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If you’re worried about acting on thoughts of suicide, or you’ve harmed yourself, you can call 999, go straight to A&E or call the Samaritans for free on 116 123 to talk.

What is Bipolar disorder?

Bipolar disorder is a mental health problem which affects your mood. Individuals who have bipolar are likely to experience: manic/hypomanic episodes (where you feel high), depressive episodes (where you may feel low) and sometimes you may experience psychotic symptoms (during manic or depressed episodes). The variations in your mood can be very distressing and have a huge impact on your life, but it is important to remember you are not alone.

With Bipolar, there are three main types of episodes that present;

Manic/Hypomanic episodes.
During this episode you may feel: happy/euphoric, uncontrollably excited, irritable, easily distracted (like your thoughts are racing in your head/ or you struggle to concentrate), confident, adventurous, untouchable and invincible. You may behave: more active than usual, excessively talking (and talking fast), saying/acting out of character or inappropriately, lack of sleep, misusing alcohol/drugs, taking serious risks with your safety, and spending money excessively.

Hypomanic episodes are fairly similar, but key differences include: life feeling more manageable, for example the episodes may last for shorter periods, and it doesn’t include any psychotic symptoms.

Depressed episodes.
During this type of episode you may feel: down, upset, tired, lethargic, have limited interest in things that you used to enjoy, or finding lack of enjoyment in general, lowered self-esteem, guilt, hopelessness, worthless, be agitated/tense and possibly feel suicidal. You may behave: eating too little or too much, not doing the activities you usually enjoy, trouble sleeping/ or excessive sleeping, being withdrawn from people and society, being less physically active than usual, or attempts at suicide.

Psychotic Symptoms.
These can include: delusions (for example, paranoia) and hallucinations (such as hearing voices). Not everyone with the diagnosis of bipolar will experience the psychotic symptoms.

Mixed Episodes: are when you experience symptoms of depression and mania/hypomania at the same time or quickly one after the other. This can make it harder to work out what you are feeling, harder to identity what help you need, and it may feel even more challenging/exhausting to manage your emotions.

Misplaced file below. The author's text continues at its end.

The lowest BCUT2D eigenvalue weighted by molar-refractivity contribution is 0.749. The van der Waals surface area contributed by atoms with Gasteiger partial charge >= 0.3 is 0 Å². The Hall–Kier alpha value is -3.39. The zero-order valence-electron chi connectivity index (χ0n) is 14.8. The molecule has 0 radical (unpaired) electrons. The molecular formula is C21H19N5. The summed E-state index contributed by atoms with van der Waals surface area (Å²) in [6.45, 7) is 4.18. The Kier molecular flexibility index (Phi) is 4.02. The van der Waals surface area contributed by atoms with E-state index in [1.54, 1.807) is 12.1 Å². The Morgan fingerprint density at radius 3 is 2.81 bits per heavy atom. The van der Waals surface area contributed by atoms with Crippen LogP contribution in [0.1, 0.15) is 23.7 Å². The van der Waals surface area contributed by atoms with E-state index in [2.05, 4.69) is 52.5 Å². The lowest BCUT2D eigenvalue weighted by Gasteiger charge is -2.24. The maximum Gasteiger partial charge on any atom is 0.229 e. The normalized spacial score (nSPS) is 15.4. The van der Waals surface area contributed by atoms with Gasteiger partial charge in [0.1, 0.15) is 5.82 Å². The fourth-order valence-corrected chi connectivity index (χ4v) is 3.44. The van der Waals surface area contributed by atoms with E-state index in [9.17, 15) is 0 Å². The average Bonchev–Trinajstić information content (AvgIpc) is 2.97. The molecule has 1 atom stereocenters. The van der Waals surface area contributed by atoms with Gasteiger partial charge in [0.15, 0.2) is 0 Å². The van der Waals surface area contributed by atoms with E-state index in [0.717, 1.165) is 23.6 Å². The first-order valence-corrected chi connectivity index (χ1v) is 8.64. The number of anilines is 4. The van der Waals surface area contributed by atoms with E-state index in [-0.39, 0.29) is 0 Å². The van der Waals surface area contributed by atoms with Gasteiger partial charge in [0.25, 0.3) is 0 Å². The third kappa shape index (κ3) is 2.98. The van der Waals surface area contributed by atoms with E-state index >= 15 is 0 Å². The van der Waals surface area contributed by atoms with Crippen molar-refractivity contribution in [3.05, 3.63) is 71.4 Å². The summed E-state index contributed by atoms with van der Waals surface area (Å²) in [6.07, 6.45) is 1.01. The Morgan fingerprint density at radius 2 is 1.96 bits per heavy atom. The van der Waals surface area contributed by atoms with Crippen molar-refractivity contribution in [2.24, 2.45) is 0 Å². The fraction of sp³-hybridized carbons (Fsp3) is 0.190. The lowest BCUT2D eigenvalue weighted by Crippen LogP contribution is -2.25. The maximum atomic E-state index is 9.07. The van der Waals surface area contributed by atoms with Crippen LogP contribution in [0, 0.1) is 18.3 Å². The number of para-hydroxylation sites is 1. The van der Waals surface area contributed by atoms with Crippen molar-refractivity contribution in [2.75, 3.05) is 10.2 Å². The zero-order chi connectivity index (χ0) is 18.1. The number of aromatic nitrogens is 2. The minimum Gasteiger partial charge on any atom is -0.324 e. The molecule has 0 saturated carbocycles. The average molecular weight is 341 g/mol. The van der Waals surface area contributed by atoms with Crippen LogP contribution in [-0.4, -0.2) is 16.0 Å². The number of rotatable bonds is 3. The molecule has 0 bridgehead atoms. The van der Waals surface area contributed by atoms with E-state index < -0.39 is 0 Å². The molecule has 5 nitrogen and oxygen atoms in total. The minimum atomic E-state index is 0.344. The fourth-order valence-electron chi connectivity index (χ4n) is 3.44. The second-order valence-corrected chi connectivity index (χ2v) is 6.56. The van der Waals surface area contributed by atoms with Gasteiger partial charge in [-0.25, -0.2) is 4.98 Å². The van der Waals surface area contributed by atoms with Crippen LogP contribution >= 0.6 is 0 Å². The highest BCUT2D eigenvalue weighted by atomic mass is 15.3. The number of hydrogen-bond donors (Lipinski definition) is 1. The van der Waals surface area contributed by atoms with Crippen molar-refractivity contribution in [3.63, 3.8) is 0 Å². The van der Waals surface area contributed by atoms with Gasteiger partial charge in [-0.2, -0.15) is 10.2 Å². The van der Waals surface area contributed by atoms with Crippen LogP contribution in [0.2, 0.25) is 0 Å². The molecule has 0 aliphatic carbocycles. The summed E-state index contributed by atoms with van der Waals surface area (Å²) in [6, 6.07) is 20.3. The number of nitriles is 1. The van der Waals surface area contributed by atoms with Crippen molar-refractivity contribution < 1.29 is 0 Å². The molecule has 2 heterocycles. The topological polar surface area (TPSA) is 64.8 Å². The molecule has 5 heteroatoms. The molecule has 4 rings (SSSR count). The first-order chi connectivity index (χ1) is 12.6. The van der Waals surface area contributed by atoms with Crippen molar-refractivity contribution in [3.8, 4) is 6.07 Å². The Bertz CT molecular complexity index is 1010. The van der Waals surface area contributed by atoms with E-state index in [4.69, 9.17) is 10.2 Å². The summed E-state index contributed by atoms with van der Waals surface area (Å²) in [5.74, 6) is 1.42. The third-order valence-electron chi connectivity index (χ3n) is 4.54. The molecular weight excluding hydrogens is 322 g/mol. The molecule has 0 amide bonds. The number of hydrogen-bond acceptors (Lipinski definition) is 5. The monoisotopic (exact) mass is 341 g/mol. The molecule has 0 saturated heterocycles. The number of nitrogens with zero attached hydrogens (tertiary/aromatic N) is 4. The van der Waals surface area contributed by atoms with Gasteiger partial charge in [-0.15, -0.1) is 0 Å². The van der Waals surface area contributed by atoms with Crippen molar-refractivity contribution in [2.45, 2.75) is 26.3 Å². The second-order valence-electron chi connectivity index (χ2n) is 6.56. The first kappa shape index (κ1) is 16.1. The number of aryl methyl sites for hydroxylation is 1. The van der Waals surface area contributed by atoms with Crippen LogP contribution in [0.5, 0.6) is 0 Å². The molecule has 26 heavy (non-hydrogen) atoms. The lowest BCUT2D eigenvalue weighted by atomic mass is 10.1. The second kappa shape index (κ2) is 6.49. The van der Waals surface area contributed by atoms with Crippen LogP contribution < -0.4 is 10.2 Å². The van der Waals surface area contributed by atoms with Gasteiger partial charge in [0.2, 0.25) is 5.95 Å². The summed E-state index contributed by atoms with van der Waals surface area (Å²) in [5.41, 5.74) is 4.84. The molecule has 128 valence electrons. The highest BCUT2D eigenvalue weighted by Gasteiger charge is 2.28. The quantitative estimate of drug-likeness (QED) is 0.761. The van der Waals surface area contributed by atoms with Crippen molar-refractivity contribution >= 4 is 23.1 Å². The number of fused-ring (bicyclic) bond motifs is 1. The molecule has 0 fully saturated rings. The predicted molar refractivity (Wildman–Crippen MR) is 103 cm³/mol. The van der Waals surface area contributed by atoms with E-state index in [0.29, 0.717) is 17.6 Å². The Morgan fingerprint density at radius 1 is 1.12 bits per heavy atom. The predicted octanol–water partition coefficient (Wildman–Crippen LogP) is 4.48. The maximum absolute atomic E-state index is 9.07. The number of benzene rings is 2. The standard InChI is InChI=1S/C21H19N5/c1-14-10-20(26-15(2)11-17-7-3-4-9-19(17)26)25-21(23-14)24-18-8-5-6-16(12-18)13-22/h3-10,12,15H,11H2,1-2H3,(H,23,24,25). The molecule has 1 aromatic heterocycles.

No one knows what causes bipolar, however research suggests it could be a combination of various factors including; childhood trauma, stressful life events, brain chemistry and genetic inheritance.

How can I help myself?

The National Institute for Health and Care Excellence (NICE) – the organisation that produces guidelines on best practice in health care – suggests that treatment for bipolar disorder should include both talking treatments and medication. The treatment you will be offered is usually based on what types of episodes you are experiencing, so it is always worth visiting your GP at the start. There are also a range of talking treatments that you may be offered for example, cognitive-behavioural therapy or interpersonal therapy.

There are also a few self-care tips which you can use to help yourself to increase your wellbeing. Try to get to know your moods, it will be very useful if you can try to learn your triggers. For example, if you often feel high after a late night or low when facing a deadline, it can help to recognise these patterns. Then you can take action to avoid the trigger, minimising its impact. It can also help you to identify the warning signs, so you can ensure you have a support system in place. You should also try to look after your physical health, make sure you try to get enough sleep, eat healthily and exercise regularly.

Finally, it is important to have or build a healthy stable support network, as this can be very valuable in helping you manage your mood.  A support network might include friends, family or other people in your life who you trust and are able to talk to. The kind of support they may be able to offer includes: being able to recognise signs that you may be manic or depressed, helping you look after yourself by keeping a routine or thinking about diet, listening and understanding, helping you reflect on and remember what has happened during a manic episode and helping you plan for a crisis.

Useful Contacts:

Bipolar UK

Support for people with bipolar disorder (including hypomania) and their families and friends. They also have a supportive online community. Feel free to give them a call 0333 323 3880.

The Bipolar Foundation

They provide more information about the disorder, diagnosis and treatment. The bipolar foundation also have a number of useful online resources to choose from.

Samaritans

(Freephone 116 123 – 24 hours, 7 days a week) volunteers listen in confidence to anyone in any type of emotional distress, without judging or telling people what to do.

SANE

They provide emotional support to anyone affected by mental health problems, including families, friends and carers. SANE’s mental health support services are confidential. They offer non-judgemental and compassionate emotional support. A team of mental health professionals and trained volunteers create a space where you feel safe to talk about things that are most affecting you. They will also make time so we can think together about the options available to you.

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